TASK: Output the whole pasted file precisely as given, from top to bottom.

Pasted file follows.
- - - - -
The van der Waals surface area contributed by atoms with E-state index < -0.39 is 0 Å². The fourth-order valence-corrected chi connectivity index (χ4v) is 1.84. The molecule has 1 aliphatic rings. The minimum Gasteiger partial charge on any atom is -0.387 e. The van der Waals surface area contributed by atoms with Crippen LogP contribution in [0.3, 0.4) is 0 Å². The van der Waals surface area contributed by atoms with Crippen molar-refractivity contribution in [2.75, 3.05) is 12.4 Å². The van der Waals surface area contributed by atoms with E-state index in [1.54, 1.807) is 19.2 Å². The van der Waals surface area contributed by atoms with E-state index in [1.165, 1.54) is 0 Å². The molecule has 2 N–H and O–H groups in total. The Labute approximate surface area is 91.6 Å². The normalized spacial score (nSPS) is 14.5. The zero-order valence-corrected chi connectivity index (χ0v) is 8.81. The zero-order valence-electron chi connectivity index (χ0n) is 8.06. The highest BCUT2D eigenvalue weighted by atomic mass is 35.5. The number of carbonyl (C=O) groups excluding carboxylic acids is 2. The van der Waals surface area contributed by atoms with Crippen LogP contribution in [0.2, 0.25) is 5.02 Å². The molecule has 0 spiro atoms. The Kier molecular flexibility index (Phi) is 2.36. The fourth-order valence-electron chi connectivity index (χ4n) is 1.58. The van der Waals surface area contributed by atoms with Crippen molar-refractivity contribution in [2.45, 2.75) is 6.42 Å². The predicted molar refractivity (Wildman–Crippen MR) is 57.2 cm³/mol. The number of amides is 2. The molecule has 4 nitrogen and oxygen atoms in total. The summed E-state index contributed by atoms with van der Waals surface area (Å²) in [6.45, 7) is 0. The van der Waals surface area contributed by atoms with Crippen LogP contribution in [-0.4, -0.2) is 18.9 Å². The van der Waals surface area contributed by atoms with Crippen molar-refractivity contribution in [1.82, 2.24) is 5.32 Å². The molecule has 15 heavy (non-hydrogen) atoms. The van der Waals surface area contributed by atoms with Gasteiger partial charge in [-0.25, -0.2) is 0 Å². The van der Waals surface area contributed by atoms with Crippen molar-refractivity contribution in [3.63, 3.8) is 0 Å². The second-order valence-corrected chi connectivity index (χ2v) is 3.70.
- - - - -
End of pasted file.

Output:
The van der Waals surface area contributed by atoms with E-state index < -0.39 is 0 Å². The fourth-order valence-corrected chi connectivity index (χ4v) is 1.84. The molecule has 1 aliphatic rings. The minimum Gasteiger partial charge on any atom is -0.387 e. The van der Waals surface area contributed by atoms with Crippen LogP contribution in [0.3, 0.4) is 0 Å². The van der Waals surface area contributed by atoms with Crippen molar-refractivity contribution in [2.75, 3.05) is 12.4 Å². The van der Waals surface area contributed by atoms with E-state index in [1.54, 1.807) is 19.2 Å². The van der Waals surface area contributed by atoms with E-state index in [1.165, 1.54) is 0 Å². The molecule has 2 N–H and O–H groups in total. The Labute approximate surface area is 91.6 Å². The normalized spacial score (nSPS) is 14.5. The zero-order valence-corrected chi connectivity index (χ0v) is 8.81. The zero-order valence-electron chi connectivity index (χ0n) is 8.06. The highest BCUT2D eigenvalue weighted by atomic mass is 35.5. The number of carbonyl (C=O) groups excluding carboxylic acids is 2. The van der Waals surface area contributed by atoms with Crippen LogP contribution in [0.2, 0.25) is 5.02 Å². The molecule has 0 spiro atoms. The Kier molecular flexibility index (Phi) is 2.36. The fourth-order valence-electron chi connectivity index (χ4n) is 1.58. The van der Waals surface area contributed by atoms with Crippen molar-refractivity contribution in [2.45, 2.75) is 6.42 Å². The predicted molar refractivity (Wildman–Crippen MR) is 57.2 cm³/mol. The number of amides is 2. The molecule has 4 nitrogen and oxygen atoms in total. The summed E-state index contributed by atoms with van der Waals surface area (Å²) in [6.45, 7) is 0. The van der Waals surface area contributed by atoms with Crippen LogP contribution in [-0.4, -0.2) is 18.9 Å². The van der Waals surface area contributed by atoms with Crippen molar-refractivity contribution in [1.82, 2.24) is 5.32 Å². The molecule has 15 heavy (non-hydrogen) atoms. The van der Waals surface area contributed by atoms with Gasteiger partial charge in [-0.25, -0.2) is 0 Å². The van der Waals surface area contributed by atoms with Crippen molar-refractivity contribution in [3.63, 3.8) is 0 Å². The second-order valence-corrected chi connectivity index (χ2v) is 3.70.